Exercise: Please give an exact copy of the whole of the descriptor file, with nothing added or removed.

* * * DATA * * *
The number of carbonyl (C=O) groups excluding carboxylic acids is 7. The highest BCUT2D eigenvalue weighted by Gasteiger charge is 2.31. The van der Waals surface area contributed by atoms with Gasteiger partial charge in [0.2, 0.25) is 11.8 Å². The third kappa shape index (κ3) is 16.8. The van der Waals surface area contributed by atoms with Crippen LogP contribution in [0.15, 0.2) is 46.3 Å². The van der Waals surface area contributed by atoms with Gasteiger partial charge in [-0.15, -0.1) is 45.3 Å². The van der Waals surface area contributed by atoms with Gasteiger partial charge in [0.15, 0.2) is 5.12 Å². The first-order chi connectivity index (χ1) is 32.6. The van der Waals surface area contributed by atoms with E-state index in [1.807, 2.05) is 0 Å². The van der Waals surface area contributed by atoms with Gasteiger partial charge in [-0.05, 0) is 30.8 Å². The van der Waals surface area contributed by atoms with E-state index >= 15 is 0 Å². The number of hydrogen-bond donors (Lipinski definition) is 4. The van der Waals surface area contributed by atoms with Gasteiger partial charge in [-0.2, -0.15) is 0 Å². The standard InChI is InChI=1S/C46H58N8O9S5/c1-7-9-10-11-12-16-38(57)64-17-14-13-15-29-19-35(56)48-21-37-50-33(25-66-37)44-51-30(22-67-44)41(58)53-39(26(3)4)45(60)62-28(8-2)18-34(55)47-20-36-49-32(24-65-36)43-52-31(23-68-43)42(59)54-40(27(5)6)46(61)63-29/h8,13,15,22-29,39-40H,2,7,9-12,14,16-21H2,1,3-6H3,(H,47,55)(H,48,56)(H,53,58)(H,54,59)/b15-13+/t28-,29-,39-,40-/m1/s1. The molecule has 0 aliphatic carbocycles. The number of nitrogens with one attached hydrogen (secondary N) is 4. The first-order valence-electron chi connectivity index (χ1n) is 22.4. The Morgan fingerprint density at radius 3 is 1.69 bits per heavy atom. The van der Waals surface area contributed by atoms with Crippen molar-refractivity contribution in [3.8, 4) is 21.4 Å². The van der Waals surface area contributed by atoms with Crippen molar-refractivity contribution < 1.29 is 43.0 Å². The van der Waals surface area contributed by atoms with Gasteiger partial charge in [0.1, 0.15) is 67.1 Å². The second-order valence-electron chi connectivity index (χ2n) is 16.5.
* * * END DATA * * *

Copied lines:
The number of carbonyl (C=O) groups excluding carboxylic acids is 7. The highest BCUT2D eigenvalue weighted by Gasteiger charge is 2.31. The van der Waals surface area contributed by atoms with Gasteiger partial charge in [0.2, 0.25) is 11.8 Å². The third kappa shape index (κ3) is 16.8. The van der Waals surface area contributed by atoms with Crippen LogP contribution in [0.15, 0.2) is 46.3 Å². The van der Waals surface area contributed by atoms with Gasteiger partial charge in [-0.15, -0.1) is 45.3 Å². The van der Waals surface area contributed by atoms with Gasteiger partial charge in [0.15, 0.2) is 5.12 Å². The first-order chi connectivity index (χ1) is 32.6. The van der Waals surface area contributed by atoms with E-state index in [1.807, 2.05) is 0 Å². The van der Waals surface area contributed by atoms with Gasteiger partial charge in [-0.05, 0) is 30.8 Å². The van der Waals surface area contributed by atoms with E-state index >= 15 is 0 Å². The number of hydrogen-bond donors (Lipinski definition) is 4. The van der Waals surface area contributed by atoms with Gasteiger partial charge in [-0.2, -0.15) is 0 Å². The standard InChI is InChI=1S/C46H58N8O9S5/c1-7-9-10-11-12-16-38(57)64-17-14-13-15-29-19-35(56)48-21-37-50-33(25-66-37)44-51-30(22-67-44)41(58)53-39(26(3)4)45(60)62-28(8-2)18-34(55)47-20-36-49-32(24-65-36)43-52-31(23-68-43)42(59)54-40(27(5)6)46(61)63-29/h8,13,15,22-29,39-40H,2,7,9-12,14,16-21H2,1,3-6H3,(H,47,55)(H,48,56)(H,53,58)(H,54,59)/b15-13+/t28-,29-,39-,40-/m1/s1. The molecule has 0 aliphatic carbocycles. The number of nitrogens with one attached hydrogen (secondary N) is 4. The first-order valence-electron chi connectivity index (χ1n) is 22.4. The Morgan fingerprint density at radius 3 is 1.69 bits per heavy atom. The van der Waals surface area contributed by atoms with Crippen molar-refractivity contribution in [3.8, 4) is 21.4 Å². The van der Waals surface area contributed by atoms with Crippen molar-refractivity contribution < 1.29 is 43.0 Å². The van der Waals surface area contributed by atoms with Gasteiger partial charge in [0.1, 0.15) is 67.1 Å². The second-order valence-electron chi connectivity index (χ2n) is 16.5.